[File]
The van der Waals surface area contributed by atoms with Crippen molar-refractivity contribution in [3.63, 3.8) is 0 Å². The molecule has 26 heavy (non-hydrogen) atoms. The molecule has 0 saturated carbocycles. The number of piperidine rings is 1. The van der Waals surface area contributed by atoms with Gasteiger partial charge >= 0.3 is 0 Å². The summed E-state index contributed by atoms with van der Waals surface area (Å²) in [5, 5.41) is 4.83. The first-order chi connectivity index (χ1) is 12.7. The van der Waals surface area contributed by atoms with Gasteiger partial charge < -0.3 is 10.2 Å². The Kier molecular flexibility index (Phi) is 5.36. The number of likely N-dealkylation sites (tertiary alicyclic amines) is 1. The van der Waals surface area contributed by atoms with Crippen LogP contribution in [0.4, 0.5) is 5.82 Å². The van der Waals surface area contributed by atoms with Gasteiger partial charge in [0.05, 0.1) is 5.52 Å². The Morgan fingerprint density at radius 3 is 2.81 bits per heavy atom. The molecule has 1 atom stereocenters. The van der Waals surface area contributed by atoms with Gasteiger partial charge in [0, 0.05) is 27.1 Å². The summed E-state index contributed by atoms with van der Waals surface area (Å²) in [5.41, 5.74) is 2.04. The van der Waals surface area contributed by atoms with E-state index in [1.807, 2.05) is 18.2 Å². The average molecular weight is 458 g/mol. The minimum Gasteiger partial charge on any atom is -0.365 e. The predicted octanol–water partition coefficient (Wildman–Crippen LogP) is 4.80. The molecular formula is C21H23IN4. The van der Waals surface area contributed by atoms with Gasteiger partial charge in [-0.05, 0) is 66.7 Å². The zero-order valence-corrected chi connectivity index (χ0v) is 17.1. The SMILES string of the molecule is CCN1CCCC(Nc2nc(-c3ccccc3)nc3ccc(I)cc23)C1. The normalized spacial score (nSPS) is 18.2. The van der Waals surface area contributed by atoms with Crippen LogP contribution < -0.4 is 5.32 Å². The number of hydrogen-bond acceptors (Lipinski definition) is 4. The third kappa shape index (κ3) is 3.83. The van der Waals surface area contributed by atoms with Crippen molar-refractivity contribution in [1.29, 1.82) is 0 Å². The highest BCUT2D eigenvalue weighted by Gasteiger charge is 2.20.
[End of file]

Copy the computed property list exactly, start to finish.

The van der Waals surface area contributed by atoms with Crippen molar-refractivity contribution in [3.63, 3.8) is 0 Å². The molecule has 26 heavy (non-hydrogen) atoms. The molecule has 0 saturated carbocycles. The number of piperidine rings is 1. The van der Waals surface area contributed by atoms with Gasteiger partial charge >= 0.3 is 0 Å². The summed E-state index contributed by atoms with van der Waals surface area (Å²) in [5, 5.41) is 4.83. The first-order chi connectivity index (χ1) is 12.7. The van der Waals surface area contributed by atoms with Gasteiger partial charge < -0.3 is 10.2 Å². The Kier molecular flexibility index (Phi) is 5.36. The number of likely N-dealkylation sites (tertiary alicyclic amines) is 1. The van der Waals surface area contributed by atoms with Crippen LogP contribution in [0.4, 0.5) is 5.82 Å². The van der Waals surface area contributed by atoms with Gasteiger partial charge in [0.05, 0.1) is 5.52 Å². The Morgan fingerprint density at radius 3 is 2.81 bits per heavy atom. The molecule has 1 atom stereocenters. The van der Waals surface area contributed by atoms with Gasteiger partial charge in [0, 0.05) is 27.1 Å². The summed E-state index contributed by atoms with van der Waals surface area (Å²) in [5.41, 5.74) is 2.04. The van der Waals surface area contributed by atoms with E-state index in [1.807, 2.05) is 18.2 Å². The average molecular weight is 458 g/mol. The minimum Gasteiger partial charge on any atom is -0.365 e. The predicted octanol–water partition coefficient (Wildman–Crippen LogP) is 4.80. The molecular formula is C21H23IN4. The van der Waals surface area contributed by atoms with Gasteiger partial charge in [-0.05, 0) is 66.7 Å². The zero-order valence-corrected chi connectivity index (χ0v) is 17.1. The SMILES string of the molecule is CCN1CCCC(Nc2nc(-c3ccccc3)nc3ccc(I)cc23)C1. The normalized spacial score (nSPS) is 18.2. The van der Waals surface area contributed by atoms with Crippen LogP contribution < -0.4 is 5.32 Å². The number of hydrogen-bond acceptors (Lipinski definition) is 4. The third kappa shape index (κ3) is 3.83. The van der Waals surface area contributed by atoms with Crippen molar-refractivity contribution in [1.29, 1.82) is 0 Å². The highest BCUT2D eigenvalue weighted by Gasteiger charge is 2.20.